Adobe Education

News & Views from the Education team

Adobe Systems Incorporated

What’s On Your Mind?

By Renee Lance, Solution Consultant, ANZ

Sydney locals paint with their minds using Adobe Software.

Late in 2014, Masters students at The University of Sydney – in partnership with Adobe and acclaimed international lighting designer Bruce Ramus – produced Mind Paintings, an interactive digital art installation that lets people paint with their minds by interpreting brain waves. The project was launched in November at Sydney’s Central Park, and is the first digital art project of its kind in Australia.

Mind Paintings was conceived a year ago with inspiration from The Souls’ Journey, a book that looked at the idea of the mind being able to control things beyond the body. When visiting the University of Sydney’s Design Lab early this year, the wheels started turning and the students thought it would be a good time to kick-start the project.

The students’ reaction to the idea of tapping into people’s thoughts to create art was interesting: They were excited, but they also had that ‘how on earth are we going to do this?’ feeling. However, they were keen on the challenge.

The project is a way to expand the creative opportunities for students by offering them a completely different sort of canvas. It’s really about building a partnership and engaging more intimately with the people that use our tools.

The installation was designed around Mindwave wireless devices provided by Adobe, with the wearable headset measuring the electroencephalogram (EEG) electrical signals in the user’s brain. The readings show the attention and meditation levels of a person and are translated into abstract digital paintings using algorithms and Adobe tools including Photoshop, Flash, After Effects, Premiere, Audition and Dreamweaver.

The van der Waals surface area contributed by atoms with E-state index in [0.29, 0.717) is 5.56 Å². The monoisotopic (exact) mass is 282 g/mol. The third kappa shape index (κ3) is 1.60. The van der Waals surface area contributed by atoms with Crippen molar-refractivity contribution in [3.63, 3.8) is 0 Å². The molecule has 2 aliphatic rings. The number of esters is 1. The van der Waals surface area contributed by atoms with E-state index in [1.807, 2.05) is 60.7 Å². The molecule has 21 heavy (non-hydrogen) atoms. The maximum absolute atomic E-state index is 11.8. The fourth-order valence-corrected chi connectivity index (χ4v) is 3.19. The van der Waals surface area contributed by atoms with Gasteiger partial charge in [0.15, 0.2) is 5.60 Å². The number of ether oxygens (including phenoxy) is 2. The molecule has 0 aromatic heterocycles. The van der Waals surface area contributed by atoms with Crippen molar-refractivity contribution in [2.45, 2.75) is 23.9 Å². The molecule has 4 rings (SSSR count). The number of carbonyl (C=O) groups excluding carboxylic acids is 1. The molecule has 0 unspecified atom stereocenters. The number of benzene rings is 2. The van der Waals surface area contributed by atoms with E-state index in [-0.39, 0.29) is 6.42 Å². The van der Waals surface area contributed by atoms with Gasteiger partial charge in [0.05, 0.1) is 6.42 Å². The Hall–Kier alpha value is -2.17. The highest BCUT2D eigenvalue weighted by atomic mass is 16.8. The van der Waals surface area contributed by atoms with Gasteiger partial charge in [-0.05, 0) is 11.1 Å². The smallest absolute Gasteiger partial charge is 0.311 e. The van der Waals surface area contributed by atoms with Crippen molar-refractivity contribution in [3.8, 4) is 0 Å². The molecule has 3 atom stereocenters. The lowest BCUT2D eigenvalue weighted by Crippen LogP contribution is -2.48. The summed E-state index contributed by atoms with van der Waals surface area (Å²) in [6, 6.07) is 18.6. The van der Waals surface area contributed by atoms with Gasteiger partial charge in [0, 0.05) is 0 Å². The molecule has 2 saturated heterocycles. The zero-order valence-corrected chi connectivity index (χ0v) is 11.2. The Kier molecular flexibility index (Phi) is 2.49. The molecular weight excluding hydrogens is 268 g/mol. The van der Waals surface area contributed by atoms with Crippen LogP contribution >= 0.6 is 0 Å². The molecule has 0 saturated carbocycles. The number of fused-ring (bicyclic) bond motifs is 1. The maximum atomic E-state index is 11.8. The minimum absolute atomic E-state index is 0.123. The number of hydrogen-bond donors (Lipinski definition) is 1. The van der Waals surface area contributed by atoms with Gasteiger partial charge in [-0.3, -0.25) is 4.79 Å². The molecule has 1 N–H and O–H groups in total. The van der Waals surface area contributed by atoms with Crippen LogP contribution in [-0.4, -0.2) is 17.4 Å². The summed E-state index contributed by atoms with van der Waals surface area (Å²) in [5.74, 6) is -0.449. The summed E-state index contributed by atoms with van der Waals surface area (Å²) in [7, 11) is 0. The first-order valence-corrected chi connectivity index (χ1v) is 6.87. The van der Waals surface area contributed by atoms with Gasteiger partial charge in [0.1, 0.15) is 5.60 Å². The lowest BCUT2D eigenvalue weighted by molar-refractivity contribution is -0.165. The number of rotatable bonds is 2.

Bruce Ramus felt that that collaboration had given the students a different perspective on design and what can influence it. “Using sophisticated technology, as well as a lot of hard work and self-examination, the students created a beautiful suite of works that not only enhanced the public space at Central, but will encourage people to express themselves creatively.” He added “With this project, Adobe has shown a new way forward for large creative companies to forge meaningful collaborative relationships with artists and students. It’s an encouraging model that points towards a future where corporations and individuals can coexist to creatively serve our communities,”.

During the course of the project we developed a close relationship with Dr Caitlin de Bérigny, lecturer at the Design Lab, and with the students in the Master of Interaction Design and Electronic Art. The students also had exposure to Adobe‘s specialists, including Computer Scientist Dmitry Baranovskiy, who conducted a workshop on Javascript and SVG, and Solution Consultant Richard Turner-Jones, who showed students how to get the most out of Flash and After Effects.

Creating concepts and stories around the artworks was one of the project’s early challenges and the students looked at their own stories for inspiration.

What do you think about the project?

More details on this project: